The U.K.-Africa Investment Summit in 2020 is a major opportunity for critical dialogue to take place between African heads of state and U.K. experts and investors to forge this mutually beneficial agenda. DFID’s role will be vital in ensuring that trade and economic growth across the continent happens sustainably and benefits the widest number of people, particularly those who are the most vulnerable to being left behind.

4. Protect aid dollars post-Brexit

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Three months away from what could be Britain’s definitive departure from the EU, the question of how Brexit will affect EU development funds remains unanswered. The U.K. is one of only a few countries that consistently meets its commitment to spend 0.7% of gross national income on development overseas.

Around £1.5 billion of this money is currently channeled into the European Development Fund and other EU development budgets, making Britain the third-largest donor.

In the scenario where the U.K. leaves Europe with no deal, the secretary of state must ensure that DFID fulfills its assurances to underwrite any contracts lost after EU funding is withdrawn. In the long-term, the secretary of state should lead an innovative strategy to roll out new funding instruments and mechanisms that will guarantee the future of U.K. aid when the transition period comes to an end.

The secretary of state should also commit to guaranteeing that any new rules for funding will be firmly anchored in humanitarian principles.

5. Make a stand in the Spending Review

The U.K. government’s Spending Review will take place in the fall and hanging in the balance is the U.K.’s five-year track record of consistently meeting its 0.7% commitment on ODA spending.

The department currently controls 72% of the aid budget, a portion in steady decline from 86% in 2014. Late last year, DFID Permanent Secretary Matthew Rycroft warned that if DFID’s portion falls any further, the 0.7% target cannot be met and called for DFID’s share of the budget to rise to a minimum of 75%.

The position of the new secretary of state will be one to watch considering the very different perspectives his predecessors have had on this matter. Many feel that now is the time to call for a 3% umbrella to include 0.7% on ODA; 2% on defense and 0.3% on diplomacy to ensure that we properly resource the breadth of the international effort.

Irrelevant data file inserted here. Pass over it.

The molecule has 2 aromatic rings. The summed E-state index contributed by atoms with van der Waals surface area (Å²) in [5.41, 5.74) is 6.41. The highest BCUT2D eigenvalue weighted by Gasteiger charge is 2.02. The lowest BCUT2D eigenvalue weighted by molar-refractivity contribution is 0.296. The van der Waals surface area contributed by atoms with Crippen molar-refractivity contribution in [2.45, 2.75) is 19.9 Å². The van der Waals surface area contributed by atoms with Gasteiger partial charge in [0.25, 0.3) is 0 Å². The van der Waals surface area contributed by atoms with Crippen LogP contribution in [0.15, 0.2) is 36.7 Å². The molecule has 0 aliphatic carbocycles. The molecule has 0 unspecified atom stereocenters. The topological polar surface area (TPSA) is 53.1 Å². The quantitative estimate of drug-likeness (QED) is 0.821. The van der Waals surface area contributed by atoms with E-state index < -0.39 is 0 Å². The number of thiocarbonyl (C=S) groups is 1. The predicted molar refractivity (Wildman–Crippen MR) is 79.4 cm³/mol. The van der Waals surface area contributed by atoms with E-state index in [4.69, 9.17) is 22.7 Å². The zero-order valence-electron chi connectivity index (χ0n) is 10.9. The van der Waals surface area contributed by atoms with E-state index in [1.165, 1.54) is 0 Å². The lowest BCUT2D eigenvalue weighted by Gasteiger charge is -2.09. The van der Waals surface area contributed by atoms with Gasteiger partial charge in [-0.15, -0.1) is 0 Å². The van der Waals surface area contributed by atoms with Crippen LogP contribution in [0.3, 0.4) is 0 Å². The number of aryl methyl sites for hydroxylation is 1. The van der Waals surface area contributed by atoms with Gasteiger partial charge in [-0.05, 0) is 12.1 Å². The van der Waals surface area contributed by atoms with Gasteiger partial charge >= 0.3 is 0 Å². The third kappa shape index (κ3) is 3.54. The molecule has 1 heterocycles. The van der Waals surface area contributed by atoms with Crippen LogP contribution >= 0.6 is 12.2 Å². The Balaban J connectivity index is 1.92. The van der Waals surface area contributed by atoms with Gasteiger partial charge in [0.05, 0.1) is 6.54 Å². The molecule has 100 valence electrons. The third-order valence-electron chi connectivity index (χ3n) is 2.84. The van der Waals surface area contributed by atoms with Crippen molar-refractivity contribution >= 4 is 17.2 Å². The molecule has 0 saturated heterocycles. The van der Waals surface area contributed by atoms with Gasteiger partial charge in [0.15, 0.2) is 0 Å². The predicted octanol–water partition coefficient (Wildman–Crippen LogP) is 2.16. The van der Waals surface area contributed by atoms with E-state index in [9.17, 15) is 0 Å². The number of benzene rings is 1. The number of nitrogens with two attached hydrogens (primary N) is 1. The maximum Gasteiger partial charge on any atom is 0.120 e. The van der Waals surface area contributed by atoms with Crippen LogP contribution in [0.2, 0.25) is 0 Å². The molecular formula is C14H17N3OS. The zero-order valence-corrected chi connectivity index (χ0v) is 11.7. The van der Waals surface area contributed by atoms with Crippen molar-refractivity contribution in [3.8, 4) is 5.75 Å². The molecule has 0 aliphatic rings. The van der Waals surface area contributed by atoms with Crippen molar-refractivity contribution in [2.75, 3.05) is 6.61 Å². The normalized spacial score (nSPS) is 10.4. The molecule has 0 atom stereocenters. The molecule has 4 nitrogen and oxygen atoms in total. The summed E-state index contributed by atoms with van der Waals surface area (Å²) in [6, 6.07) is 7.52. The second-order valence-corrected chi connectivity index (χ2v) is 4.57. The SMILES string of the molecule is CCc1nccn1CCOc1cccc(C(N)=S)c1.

It’s time to lead.

With political uncertainly at home and the post-1945 rules-based international order increasingly challenged, the U.K. needs to be prepared and properly equipped to play a leading role on the global stage.

A confident and innovative DFID supported by a world class U.K. development sector has a key role to play in navigating existential challenges from climate change to migration and pandemics. It is only through a strong and well-resourced aid sector, aligned across Whitehall and working with global business that ambitions will be realized for a safer and fairer world — which is inextricably linked to the U.K.’s own national interests.

The views in this opinion piece do not necessarily reflect Devex's editorial views.

About the author

  • Fergus Drake

    Fergus Drake is chief executive of Crown Agents, a not-for-profit international development company, established in 1833. Crown Agents work reaches over 15 million people in 50 countries, with expertise in public sector transformation, humanitarian and stabilization, procurement reform, last mile supply chain, health system strengthening and training and professional development. Prior to Crown Agents, Fergus was executive director of global programmes at Save the Children U.K. and worked for the Office of Tony Blair in Rwanda, Deloitte, and HM Treasury.